It’s Father’s Day! Balloons, gifts, dinners and cards and bbqs for Dad are everywhere I look today. I like it! Men don’t get enough credit. Sure, there are many male humans that can be blamed for many issues in life, but not enough of the good ones are celebrated. Not all men leave their families. Not all men cheat. Not all men lie. Not all father’s are abusive or controlling. Some are present, patient, and purposely trying to great examples. Kudos to them!!! This post is dedicated to every child of every father, present or not.
Even if you’re not a weekly church attendant, I’m sure you’ve heard the story about The Prodigal Son. He left His father’s home in pursuit of more. He wanted to be on his own. He wanted to build his own legacy. Simply put, He just wanted his own… and I dare ask What’s wrong with that?
There’s no issue in a young man coming of age and wanting to embrace manhood with his all. Obviously his father had set quite the example because the son was inspired to go acquire what he saw his father have. That wasn’t how God wrote the story. The son decided to venture out, so his father gave him his share and Dude left. Soon his resources ran out. His legacy didn’t appear as quickly as he expected it to and he found himself amongst the pigs and they had food, but he didn’t. The son went from being taken care of in his father’s house, to moving out on his own and making it for awhile, but eventually the guy came to the end of himself. He did all he could. He learned all he could. He got all he could, but it wasn’t enough because that’s not how God wrote the story. The son ended up humbling himself and going back to His father’s house.
Failure? Far from it. The scriptures say that before the son made it to his father’s house, the father ran out to meet him and began restoring all the son had lost. The son didn’t quite have that legacy he sought after, but he had provision. The son found safety and a place in His father’s home. The world didn’t have that to offer him.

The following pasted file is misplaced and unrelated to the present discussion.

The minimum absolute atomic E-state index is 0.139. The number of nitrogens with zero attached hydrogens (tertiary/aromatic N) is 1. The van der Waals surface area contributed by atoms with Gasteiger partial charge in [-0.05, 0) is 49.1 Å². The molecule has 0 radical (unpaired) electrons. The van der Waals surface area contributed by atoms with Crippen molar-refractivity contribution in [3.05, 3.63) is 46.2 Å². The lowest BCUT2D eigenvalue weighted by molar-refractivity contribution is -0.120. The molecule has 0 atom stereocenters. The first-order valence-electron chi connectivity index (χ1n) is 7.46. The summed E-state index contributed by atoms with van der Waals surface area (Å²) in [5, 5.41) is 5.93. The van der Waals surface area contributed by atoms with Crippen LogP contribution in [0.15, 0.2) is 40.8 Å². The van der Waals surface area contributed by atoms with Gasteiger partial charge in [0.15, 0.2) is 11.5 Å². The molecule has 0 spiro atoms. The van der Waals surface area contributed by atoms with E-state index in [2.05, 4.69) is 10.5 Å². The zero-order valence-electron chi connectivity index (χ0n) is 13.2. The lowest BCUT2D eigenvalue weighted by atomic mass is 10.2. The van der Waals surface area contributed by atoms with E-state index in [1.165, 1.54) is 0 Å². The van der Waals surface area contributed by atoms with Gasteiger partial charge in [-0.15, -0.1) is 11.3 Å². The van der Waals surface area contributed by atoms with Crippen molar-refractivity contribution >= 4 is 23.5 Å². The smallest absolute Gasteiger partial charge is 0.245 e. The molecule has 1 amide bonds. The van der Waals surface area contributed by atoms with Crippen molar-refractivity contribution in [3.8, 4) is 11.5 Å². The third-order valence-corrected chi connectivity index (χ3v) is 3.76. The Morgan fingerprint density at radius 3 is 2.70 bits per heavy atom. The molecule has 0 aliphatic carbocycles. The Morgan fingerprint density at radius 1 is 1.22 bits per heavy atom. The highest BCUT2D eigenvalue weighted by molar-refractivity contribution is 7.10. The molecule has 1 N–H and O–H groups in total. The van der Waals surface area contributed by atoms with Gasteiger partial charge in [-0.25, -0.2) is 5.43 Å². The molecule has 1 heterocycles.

Moral of the story? God’s timing beats age. Culture says 18 is grown and 21 is really grown, so most kids reach a certain age and fly out the nest. Looking at the current state of America alone, I wonder how much different things would be if kids remained in their Father’s care just a little while longer. I wonder how much better the Earth would be if Fathers stuck around to raise men who would become Fathers and if sons respected their father’s enough to stick close to them.
This quote is tricky. Sure, get your own, but it belongs to God before it ever belonged to you. Mama may have, & Daddy may have, but they’d have nothing if God hadn’t first given it. Start with what God has. It opens the door to that which can become yours.
I have three brothers; two of which share my father. I’ve watched one avoid him completely, another follow in his foot steps, and another took bits and pieces from my father’s life and created his own. They’ve all had Prodigal Son experiences. At one point during my youth, all three of my brothers lived at home with my parents and I, and all three of them were past “adult age.” Like the guy in the scriptures, they recognized that when life had knocked them down, they could get up, even if it meant going back to Daddy’s house.
Going back, and going backwards are different journeys. Going back means retracing steps to get to a place where forward becomes possible. Going backwards is simply moving in the opposite and often wrong direction. There’s no forward in backward, but going back can propel us forward.
Are you willing to go back? Yes, again! God isn’t judging you or holding you to some unrealistic standard of maturity or identity. God says you are His Beloved. God wants you. God has place for you. God has made provision for you. God has prepared for you. God remembers you, so will you go back home to God?
Happy Father’s Day to my Daddy, Mr. Willie Jackson Sr. He is not perfect, but He is mine and He has been there through every peak, pit and valley of my life. I am grateful to know Him, and honored to be of Him. Thank God for Fathers!
I am Eryka